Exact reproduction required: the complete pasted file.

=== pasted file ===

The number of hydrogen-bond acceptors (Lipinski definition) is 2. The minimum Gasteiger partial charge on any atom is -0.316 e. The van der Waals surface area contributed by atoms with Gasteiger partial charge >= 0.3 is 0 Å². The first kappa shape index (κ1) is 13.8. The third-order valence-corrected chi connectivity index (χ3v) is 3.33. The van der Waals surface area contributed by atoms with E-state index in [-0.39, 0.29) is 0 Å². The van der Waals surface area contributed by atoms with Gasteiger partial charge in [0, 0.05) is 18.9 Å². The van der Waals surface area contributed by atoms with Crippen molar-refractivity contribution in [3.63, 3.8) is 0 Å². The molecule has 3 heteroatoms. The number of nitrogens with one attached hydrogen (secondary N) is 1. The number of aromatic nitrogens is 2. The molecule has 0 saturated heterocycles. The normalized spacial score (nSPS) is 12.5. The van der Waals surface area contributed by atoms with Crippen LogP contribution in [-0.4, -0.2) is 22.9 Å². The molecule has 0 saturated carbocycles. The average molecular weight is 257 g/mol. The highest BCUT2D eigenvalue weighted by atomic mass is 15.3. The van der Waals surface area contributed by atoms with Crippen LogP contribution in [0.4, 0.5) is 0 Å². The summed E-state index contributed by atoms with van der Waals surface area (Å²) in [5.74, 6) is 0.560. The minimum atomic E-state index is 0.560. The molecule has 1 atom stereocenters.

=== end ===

The number of hydrogen-bond acceptors (Lipinski definition) is 2. The minimum Gasteiger partial charge on any atom is -0.316 e. The van der Waals surface area contributed by atoms with Gasteiger partial charge >= 0.3 is 0 Å². The first kappa shape index (κ1) is 13.8. The third-order valence-corrected chi connectivity index (χ3v) is 3.33. The van der Waals surface area contributed by atoms with E-state index in [-0.39, 0.29) is 0 Å². The van der Waals surface area contributed by atoms with Gasteiger partial charge in [0, 0.05) is 18.9 Å². The van der Waals surface area contributed by atoms with Crippen molar-refractivity contribution in [3.63, 3.8) is 0 Å². The molecule has 3 heteroatoms. The number of nitrogens with one attached hydrogen (secondary N) is 1. The number of aromatic nitrogens is 2. The molecule has 0 saturated heterocycles. The normalized spacial score (nSPS) is 12.5. The van der Waals surface area contributed by atoms with Crippen LogP contribution in [-0.4, -0.2) is 22.9 Å². The molecule has 0 saturated carbocycles. The average molecular weight is 257 g/mol. The highest BCUT2D eigenvalue weighted by atomic mass is 15.3. The van der Waals surface area contributed by atoms with Crippen LogP contribution in [0.4, 0.5) is 0 Å². The summed E-state index contributed by atoms with van der Waals surface area (Å²) in [5.74, 6) is 0.560. The minimum atomic E-state index is 0.560. The molecule has 1 atom stereocenters.